There are plenty of proofs for the existence of a Creator Who sustains the universe. However, for every argument there is a skeptical counter-argument, so that the arguments for G-d’s existence are rarely conclusive. There is a reason why there is no air-tight proof for G-d’s existence that will satisfy every skeptic: Once such a proof is found, the concept of free will is moot.
G-d deliberately concealed Himself in this world and left open the question of His very existence, to allow us to reach an awareness of G-d through our own efforts, and to achieve a level of apprehension of G-d that is above logic and reason. The world appears to run according to natural rules, with no need to factor in a Creator. This allows an opening for free will. We can accept or reject G-d’s existence and His place in our lives, according to our free choice.
Even when G-d chooses to act in a miraculous manner, He still leaves room for doubt and denial. There is always a way to explain away the miracle and attribute it to natural causes, statistical fluctuation or “odd matches.” One who is saved from a fatal car crash will argue that he was saved by statistics, not by G-d. Someone who is diagnosed with a malignant disease and recovers will say that one in 10,000 people with that diagnosis recovered, and he was just lucky enough to beat those odds.
The same applies to the historical miracles of our past. When the Reed Sea split to allow the Jews to cross over on dry land, G-d made all the waters of the world split at the same time. This was the opening left for the skeptics. One who wished to deny the miracle could always say that some external event had caused all the waters of the world to split, but this anomaly was in no way related to the rescue of the Jewish People from the Egyptian army who were pursuing them.
Our sages sum up this state of affairs with a pithy statement: “One who wishes to err, will err!” G-d does not force anyone to accept His existence or His commandments. We are free to examine the evidence and make the choice ourselves, whether to accept His existence, His edicts and His precepts as written in the Torah.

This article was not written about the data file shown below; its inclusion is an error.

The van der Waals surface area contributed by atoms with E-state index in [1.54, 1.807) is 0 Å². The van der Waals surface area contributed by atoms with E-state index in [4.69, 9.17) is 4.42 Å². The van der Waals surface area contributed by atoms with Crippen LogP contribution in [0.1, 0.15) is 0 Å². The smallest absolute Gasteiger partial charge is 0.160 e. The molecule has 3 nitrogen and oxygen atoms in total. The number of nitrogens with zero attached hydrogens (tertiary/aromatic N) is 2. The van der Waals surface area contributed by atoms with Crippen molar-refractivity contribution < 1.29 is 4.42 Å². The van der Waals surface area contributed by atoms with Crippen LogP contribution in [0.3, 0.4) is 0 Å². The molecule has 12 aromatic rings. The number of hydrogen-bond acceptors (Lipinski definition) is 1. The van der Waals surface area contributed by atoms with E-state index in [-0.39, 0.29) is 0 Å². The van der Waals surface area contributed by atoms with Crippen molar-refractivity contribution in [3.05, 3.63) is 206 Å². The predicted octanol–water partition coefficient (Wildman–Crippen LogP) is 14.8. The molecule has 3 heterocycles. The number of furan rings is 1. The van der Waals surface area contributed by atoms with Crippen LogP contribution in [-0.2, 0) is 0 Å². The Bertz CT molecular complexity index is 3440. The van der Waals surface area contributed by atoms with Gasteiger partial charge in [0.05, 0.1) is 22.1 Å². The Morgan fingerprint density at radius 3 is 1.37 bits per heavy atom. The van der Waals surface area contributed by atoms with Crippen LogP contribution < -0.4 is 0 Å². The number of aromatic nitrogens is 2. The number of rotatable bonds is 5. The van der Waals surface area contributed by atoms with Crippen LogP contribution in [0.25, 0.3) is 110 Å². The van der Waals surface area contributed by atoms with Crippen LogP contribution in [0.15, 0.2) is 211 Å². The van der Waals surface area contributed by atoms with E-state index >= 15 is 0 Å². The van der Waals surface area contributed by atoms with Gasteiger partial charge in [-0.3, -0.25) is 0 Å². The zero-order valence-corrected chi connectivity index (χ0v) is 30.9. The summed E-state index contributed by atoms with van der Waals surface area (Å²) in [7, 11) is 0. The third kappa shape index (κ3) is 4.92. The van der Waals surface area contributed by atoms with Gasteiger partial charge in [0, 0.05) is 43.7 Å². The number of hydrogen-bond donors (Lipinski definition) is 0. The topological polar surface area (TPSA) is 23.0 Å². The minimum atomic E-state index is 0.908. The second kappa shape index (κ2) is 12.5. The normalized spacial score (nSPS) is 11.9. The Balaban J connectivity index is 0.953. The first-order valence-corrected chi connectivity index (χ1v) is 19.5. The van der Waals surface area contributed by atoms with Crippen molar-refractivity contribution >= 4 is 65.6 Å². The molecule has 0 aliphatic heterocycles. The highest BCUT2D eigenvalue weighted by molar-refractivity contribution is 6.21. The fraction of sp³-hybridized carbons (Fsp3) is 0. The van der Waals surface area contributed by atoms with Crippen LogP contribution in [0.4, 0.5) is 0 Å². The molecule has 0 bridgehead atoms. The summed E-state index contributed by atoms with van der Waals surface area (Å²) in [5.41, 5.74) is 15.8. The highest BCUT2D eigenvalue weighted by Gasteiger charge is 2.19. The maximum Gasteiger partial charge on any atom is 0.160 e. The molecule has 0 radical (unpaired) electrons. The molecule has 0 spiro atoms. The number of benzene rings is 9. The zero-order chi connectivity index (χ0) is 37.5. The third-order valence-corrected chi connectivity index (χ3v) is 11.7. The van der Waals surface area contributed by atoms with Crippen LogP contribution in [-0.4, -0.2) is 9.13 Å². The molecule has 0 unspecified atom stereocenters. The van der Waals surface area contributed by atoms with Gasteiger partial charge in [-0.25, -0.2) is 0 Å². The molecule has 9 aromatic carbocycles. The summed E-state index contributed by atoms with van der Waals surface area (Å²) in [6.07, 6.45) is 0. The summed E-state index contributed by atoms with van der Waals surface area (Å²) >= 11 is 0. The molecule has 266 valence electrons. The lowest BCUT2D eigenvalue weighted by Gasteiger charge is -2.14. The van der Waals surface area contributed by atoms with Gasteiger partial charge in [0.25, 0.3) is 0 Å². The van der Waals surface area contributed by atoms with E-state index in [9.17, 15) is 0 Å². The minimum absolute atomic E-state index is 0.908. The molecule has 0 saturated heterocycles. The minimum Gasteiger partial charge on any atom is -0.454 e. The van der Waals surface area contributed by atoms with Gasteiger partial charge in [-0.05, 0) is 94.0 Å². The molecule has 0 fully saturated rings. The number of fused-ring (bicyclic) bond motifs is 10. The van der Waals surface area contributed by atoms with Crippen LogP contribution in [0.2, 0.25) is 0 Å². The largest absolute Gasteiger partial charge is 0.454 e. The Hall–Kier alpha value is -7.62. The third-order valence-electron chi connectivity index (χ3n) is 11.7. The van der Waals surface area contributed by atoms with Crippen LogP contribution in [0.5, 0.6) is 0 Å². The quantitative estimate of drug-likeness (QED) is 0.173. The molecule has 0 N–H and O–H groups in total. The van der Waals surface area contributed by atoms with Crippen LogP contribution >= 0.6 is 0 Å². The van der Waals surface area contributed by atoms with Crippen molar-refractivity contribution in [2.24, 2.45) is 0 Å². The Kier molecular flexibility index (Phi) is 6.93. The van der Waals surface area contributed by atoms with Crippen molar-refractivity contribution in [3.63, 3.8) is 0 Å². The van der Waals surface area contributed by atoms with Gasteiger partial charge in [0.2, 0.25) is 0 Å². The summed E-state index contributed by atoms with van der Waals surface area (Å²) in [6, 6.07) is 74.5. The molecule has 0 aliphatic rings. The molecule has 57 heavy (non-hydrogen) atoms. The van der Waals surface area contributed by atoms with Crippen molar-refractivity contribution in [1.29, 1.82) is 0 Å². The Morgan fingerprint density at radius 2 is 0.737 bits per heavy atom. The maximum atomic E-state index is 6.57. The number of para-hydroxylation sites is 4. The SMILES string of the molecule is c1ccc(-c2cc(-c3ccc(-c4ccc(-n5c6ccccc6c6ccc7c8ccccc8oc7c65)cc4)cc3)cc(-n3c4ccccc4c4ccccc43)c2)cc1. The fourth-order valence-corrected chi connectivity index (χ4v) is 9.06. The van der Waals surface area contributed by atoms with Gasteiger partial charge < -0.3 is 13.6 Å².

One exception to this rule is the disease of Tzaraat, which is described in the Torah portion of this week. Although it had physical manifestations, Tzaraat was not a physical disease but a spiritual one. Somehow, a person’s spiritual blemishes would cause his skin to break out in a weird rash. This disease could not be explained scientifically, since its etiology did not follow that of any known disease.
Interestingly, one person who is described as being afflicted with Tzaraat is none other than Moshiach himself! While many explanations have been offered, there is one common denominator between Moshiach and Tzaraat: Both are completely above nature. The Redemption, brought by Moshiach, will also not follow a natural course or process. It will be a clear-cut revelation of G-d, that will leave no room for doubt.
Now, while in exile, we still have the ability to choose our belief in G-d. That choice will be denied us in the Messianic Era, when all concealments will be removed and we will be able to perceive G-d with our eyes of flesh. Let’s make use of the final moments of exile, to accept G-d of our own accord.